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  Hypogonadism
 
Author: Adrian Dobs Last modified: August 7, 2001
DIAGNOSTIC CRITERIA

  EPIDEMIOLOGY

  • Estimate that only 5% of hypogonadal men are being treated
  • Klinefelters syndrome occurs in 1 in approximately 750 live births.
  • In the Massacheusettes Study of Aging, approximately 20% of men were considered hypogonadal, based on younger men.
  • In the Baltimore Longitudinal Study on Aging, 25% (when using a total testosterone assay) to nearly 90% (using a free testosterone assay) were considered hypogonadal.

  RISK FACTORS

  • Age - declines in gonadal hormones can begin at 40 years of age
  • Chronic disease - HIV infection, diabetes mellitus, chronic renal failure, cancers
  • Acute disease - starvation, anesthesia
  • Medications - glucocorticoids, opoid analgesics

  SIGNS AND SYMPTOMS

  • Impaired sexual function - decreased libido, difficulty in attaining a functional erection
  • Osteoporosis, osteopenia, loss of height
  • Lethargy, depression, decreased energy
  • Gynecomastia
  • Infertility
  • Decreased muscle mass, decreased frequency of shaving

  DIFFERENTIAL DIAGNOSIS

  • Hypothalamic disorders - Kallman's syndrome, craniopharygioma, primary brain tumors, hemosiderosis from blood transfusions, post-irradiation
  • Pituitary disorders - Prolactinomas, non-secretory tumors, sarcoidosis, granulomatous invation, post-irradiation, aging
  • Testicular disorders - Klinefelters syndrome (XXY karyotype), post-irradiation therapy, aging, chemotherapy with alkylating agents (cytoxan), mumps orchitis, auto-immune destruction, trauma, previous
  • Androgen-insensitivity syndromes - complete resistance (female phenotype), Reifenstein's syndrome, Rose syndrome

  LABORATORY FINDINGS

  • Total testosterone (may be the most least expensive, reliable screen)with or without sex hormone binding globulin (SHBG), free testosterone by free dialysis method - All should be morning samples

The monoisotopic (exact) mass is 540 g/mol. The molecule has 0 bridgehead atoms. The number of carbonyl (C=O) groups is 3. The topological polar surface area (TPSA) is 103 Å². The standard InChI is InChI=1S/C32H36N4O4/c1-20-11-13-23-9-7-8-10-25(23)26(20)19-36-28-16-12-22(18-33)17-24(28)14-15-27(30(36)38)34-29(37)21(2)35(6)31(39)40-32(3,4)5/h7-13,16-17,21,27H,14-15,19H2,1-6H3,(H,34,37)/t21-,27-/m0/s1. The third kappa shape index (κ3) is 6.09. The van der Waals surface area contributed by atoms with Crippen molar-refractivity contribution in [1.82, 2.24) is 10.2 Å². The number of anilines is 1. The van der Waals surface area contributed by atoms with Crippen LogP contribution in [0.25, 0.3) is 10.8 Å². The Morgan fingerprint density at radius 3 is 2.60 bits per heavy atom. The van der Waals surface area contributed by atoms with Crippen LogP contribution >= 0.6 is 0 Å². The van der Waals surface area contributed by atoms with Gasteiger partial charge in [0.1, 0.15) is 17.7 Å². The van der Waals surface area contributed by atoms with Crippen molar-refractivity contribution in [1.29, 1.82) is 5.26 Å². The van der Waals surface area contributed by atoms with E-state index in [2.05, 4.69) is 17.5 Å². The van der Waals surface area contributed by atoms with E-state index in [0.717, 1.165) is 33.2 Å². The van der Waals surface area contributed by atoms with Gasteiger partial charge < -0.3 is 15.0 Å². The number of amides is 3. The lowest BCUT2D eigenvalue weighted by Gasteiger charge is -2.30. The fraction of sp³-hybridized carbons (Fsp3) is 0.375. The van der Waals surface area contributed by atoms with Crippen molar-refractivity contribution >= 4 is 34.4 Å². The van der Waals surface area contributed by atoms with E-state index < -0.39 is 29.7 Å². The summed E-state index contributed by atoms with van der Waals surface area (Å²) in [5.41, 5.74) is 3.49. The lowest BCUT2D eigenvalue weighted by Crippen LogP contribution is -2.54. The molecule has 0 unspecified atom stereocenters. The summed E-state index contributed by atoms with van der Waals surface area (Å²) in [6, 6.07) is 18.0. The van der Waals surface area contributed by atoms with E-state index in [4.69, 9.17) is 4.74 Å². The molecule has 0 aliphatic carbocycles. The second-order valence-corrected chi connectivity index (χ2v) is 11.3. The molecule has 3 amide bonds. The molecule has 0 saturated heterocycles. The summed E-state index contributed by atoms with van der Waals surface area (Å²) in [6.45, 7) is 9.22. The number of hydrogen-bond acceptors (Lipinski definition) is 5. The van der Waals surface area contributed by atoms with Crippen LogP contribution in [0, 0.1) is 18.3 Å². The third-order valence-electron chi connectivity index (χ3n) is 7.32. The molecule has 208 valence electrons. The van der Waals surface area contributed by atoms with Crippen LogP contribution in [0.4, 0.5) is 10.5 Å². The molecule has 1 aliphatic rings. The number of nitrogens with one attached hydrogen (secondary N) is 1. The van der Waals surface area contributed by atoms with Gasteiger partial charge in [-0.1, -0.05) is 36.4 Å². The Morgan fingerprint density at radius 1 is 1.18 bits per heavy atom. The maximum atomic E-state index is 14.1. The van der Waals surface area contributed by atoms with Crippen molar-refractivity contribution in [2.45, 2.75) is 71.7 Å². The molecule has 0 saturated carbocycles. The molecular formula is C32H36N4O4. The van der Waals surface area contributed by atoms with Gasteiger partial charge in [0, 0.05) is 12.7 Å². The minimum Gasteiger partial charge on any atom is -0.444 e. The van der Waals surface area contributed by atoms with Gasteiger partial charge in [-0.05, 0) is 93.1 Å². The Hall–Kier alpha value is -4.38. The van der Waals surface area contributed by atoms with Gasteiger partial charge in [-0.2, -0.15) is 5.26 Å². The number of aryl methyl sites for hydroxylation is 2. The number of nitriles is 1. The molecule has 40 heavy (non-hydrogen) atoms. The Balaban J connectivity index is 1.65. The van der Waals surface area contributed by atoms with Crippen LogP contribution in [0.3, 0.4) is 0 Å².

• Follicle stimulating hormone (FSH) and luteinizing hormone (LH) - will be high in primary testicular failure and inappropriately low in pituitary, hypothalamic, or aging etiologies
  • Prolactin
  • Estradiol or HCG - indicated in situations of feminization
  • Safety labs before treatment with testosterone is administered - CBC, prostate specific antigen (PSA), digital rectal examination to r/o prostate cancer

more...

 
TREATMENT
TESTOSTERONE ENANTHATE 200 MG I.M. Q 2 WEEKS
  • Cyprionate or proprionate forms can be used interchangably.
  • Men should be taught to self-administer.
  • Least expensive of testosterone replacment options.
  • The pharmacokinetics have been likened to a "roller coaster." Some men feel anxious on day one or have complaints of decreased sexual function at the end of the second week.
TESTODERM 5 MG PATCHES QAM
  • Pharmacokinetics tend to mimic a circadian rythym.
ANDROGEL 5 GM GEL QAM
  • Gel needs to be rubbed onto a large surface area.
  • Levels of serum testosterone tend to stay fairly steady throughout the day.
  • Serum total testosterone should be measured in 6 weeks to ensure appropriate dosing.
  • There can be some transference of testosterone if significant contact is made within one hour of application.
ANDRODERM 5 MG PATCHES QHS
  • Total testosterone levels should be measured in 6 weeks and adjustment to 7.5 or 10 mg doses should be made.
  • Peak levels of testosterone occur in 8-10 hours, thus patches tend to mimic a circadian rythym.
  • Skin irritation under the patch can occur. It can be alleviated by pre-application of a steroid ointment.
 
IMPORTANT POINTS/RECOMMENDATIONS
  • In all forms of testosterone replacement therapy, men should be screened prior to and during treatment for prostate cancer with a digital rectal exam and a serum PSA.
  • Hematocrits need to be monitored prior to and during treatment to ensure that levels do not rise above 52%.
 
REFERENCES
  1. Ferrini RL, Barrett-Conor E. ;  Sex hormones and age: a cross-sectional study of testosterone and estradiol and their bioavilable fractions in community-dwelling men. ;  Am J Epidemiol. 147(8):750-754,1998

  2. Blackman MR, Weintraub BD, Rosen SW, Harman SM. ;  Comparison of the effects of lung cancer, benign lung disease, normal aging on pituitary-gonadal function in men. ;  J Clin Endocrinol Metab. 66:88-95,1988

  3. Zmuda JM, Cauley JA, Kriska A, et al ;  Longitudinal relation between endogenous testosterone and cardiovascular disease risk factors in middle-aged men. A 13-year follow-up of former Multiple Risk Fctor Intervention Trial participants. ;  J Epidemiol. 146(8):609-617, 1997

  4. Morley JE, Kaiser FE, Perry HM, 3rd et al. ;  Longitudinal changes in testosterone, luteinizing hormone, and follicle-stimulating hormone in healthy older men. ;  Metabolism. 46(4):410-413, 1997

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